It is with great pride but also a bit of sadness that CTNC announces the retirement of Margaret Newbold, Senior Associate. Margaret joined CTNC in 1997. We are grateful for Margaret’s 20 years of dedicated service to CTNC, the NC Land Trust Council, and the greater conservation community. She has been a driving force for significant transformation in land conservation.
With Margaret’s passion, expertise, guidance, and commitment to partnerships, CTNC has become a leader on emerging issues facing land trusts, conservation organizations, and local communities across our state. During her tenure, CTNC was able to conserve 34,500 acres of land along the Blue Ridge Parkway, support local land trusts with $15.05 million in low-interest loans leveraging protection of $46.6 million in land value, and connect hundreds of young people from diverse backgrounds to careers in conservation through the Diversity in Conservation Internship Program, NC Youth Conservation Corps, and CTNC AmeriCorps.
“We are incredibly lucky to have been the beneficiaries of Margaret’s passion for the outdoors, her generous spirit and her deep commitment to the land. Her imprint on the conservation community will be felt for generations,” said Kelley Russell, CTNC Board President.
“CTNC is recognized as a national land trust leader tackling issues related to racial diversity, equity, and inclusion seeking to build a conservation sector that represents all of North Carolina’s communities,” said Executive Director Chris Canfield. “I am grateful to Margaret for all she has achieved and am assured CTNC will continue to thrive as a leader because of the strong foundation she helped to build.”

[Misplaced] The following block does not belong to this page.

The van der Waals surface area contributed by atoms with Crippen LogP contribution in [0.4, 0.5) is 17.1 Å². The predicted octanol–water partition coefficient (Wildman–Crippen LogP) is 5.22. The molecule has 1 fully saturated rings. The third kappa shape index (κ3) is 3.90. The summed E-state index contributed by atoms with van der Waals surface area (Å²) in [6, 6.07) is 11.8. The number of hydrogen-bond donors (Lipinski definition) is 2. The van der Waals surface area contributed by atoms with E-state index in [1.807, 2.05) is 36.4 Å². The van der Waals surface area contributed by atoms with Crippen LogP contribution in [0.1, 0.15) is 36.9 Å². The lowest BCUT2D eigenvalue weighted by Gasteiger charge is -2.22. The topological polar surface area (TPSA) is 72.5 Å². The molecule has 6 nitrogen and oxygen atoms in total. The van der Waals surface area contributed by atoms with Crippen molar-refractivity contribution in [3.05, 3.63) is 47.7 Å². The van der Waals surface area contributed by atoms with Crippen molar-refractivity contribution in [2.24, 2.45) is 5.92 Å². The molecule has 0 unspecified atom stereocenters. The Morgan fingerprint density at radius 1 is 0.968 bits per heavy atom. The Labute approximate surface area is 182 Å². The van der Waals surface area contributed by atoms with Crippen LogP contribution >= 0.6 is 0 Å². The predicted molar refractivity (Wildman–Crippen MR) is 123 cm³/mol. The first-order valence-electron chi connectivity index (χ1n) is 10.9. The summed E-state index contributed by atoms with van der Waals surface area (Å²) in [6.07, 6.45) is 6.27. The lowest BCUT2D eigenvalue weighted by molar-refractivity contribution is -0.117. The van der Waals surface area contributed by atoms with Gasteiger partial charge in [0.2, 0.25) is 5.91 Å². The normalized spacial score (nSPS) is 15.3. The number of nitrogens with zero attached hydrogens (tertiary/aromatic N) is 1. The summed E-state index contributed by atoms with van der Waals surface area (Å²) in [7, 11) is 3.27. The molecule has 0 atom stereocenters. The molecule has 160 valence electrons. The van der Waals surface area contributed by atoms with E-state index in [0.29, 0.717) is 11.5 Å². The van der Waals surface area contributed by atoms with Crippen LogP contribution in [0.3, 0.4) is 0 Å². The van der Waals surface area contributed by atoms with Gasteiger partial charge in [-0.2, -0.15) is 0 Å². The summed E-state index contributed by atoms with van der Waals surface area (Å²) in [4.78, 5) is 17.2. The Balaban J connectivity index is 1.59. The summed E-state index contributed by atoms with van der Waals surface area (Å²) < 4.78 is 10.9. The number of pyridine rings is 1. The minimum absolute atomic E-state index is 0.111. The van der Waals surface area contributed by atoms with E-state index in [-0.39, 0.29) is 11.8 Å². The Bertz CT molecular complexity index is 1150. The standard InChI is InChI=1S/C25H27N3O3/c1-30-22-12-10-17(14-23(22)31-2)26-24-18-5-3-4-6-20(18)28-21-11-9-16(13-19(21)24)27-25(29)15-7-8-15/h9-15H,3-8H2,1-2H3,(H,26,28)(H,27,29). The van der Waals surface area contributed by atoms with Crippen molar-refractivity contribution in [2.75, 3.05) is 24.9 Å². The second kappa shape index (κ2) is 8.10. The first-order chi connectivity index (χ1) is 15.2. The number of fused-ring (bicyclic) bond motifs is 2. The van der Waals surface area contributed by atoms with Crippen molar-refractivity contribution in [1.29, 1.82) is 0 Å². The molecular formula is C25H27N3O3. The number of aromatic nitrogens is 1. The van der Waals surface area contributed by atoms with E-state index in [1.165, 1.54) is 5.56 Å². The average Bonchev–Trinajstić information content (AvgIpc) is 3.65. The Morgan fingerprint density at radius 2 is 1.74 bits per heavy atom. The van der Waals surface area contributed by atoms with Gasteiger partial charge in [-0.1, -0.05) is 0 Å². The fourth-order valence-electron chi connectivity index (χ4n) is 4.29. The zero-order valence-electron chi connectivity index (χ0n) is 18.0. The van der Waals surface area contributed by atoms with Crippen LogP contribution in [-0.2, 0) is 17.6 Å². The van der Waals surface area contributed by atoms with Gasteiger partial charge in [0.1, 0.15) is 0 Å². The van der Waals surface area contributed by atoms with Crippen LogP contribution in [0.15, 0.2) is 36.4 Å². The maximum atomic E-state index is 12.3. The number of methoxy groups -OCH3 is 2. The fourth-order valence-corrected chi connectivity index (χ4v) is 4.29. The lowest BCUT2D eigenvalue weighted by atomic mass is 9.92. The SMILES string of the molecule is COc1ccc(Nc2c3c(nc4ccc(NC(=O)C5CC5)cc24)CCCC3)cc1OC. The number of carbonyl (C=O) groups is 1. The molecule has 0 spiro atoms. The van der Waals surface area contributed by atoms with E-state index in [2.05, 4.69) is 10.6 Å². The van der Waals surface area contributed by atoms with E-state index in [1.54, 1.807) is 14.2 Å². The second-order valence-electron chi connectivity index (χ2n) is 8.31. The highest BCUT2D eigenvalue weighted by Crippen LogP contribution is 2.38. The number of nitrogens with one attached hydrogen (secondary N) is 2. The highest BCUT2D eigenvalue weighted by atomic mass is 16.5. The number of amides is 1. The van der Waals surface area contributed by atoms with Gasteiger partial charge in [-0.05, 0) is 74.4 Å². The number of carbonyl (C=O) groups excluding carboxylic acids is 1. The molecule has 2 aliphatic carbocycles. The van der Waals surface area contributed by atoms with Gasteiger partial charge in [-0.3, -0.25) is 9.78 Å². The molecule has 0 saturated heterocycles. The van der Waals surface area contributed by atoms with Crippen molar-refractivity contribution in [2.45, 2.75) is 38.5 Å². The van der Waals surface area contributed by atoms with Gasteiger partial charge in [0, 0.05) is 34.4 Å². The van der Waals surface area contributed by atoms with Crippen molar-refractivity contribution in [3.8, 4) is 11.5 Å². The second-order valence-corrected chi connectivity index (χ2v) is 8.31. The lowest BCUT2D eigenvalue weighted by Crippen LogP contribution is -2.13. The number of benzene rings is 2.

“I am so thankful to have been able to work with and learn from so many champions for land conservation and community economic development,” said Margaret. “The conservation landscape has evolved significantly and as we face new challenges, I am excited to pass the torch to smart, new leaders who will continue the important work that will be required to protect North Carolina’s most unique and special places for future generations.”
Newbold added, “As we tackle new challenges in a changing landscape, the conservation sector must work more closely with the community economic development sector to chart a course that fosters healthy, whole communities. Land is the foundation of this work and the common ground we all share and it connects us all.”
She continued, “I feel so lucky to have been able to do what I love and work with so many committed and dedicated individuals throughout the years. Getting out and enjoying nature has always been what renews my spirit. Being able to do that and encourage others to experience nature in their own way has been a great gift. We all have our own unique relationship with the natural world around us – as a hiker, farmer, fisherman, artist, or just for solace. I believe the key is valuing and learning from everyone’s experience and making sure we have places to support all our needs in the future.”
The CTNC Board of Directors and staff extend our deepest gratitude to Margaret for her years of service and wish her many new, fun adventures.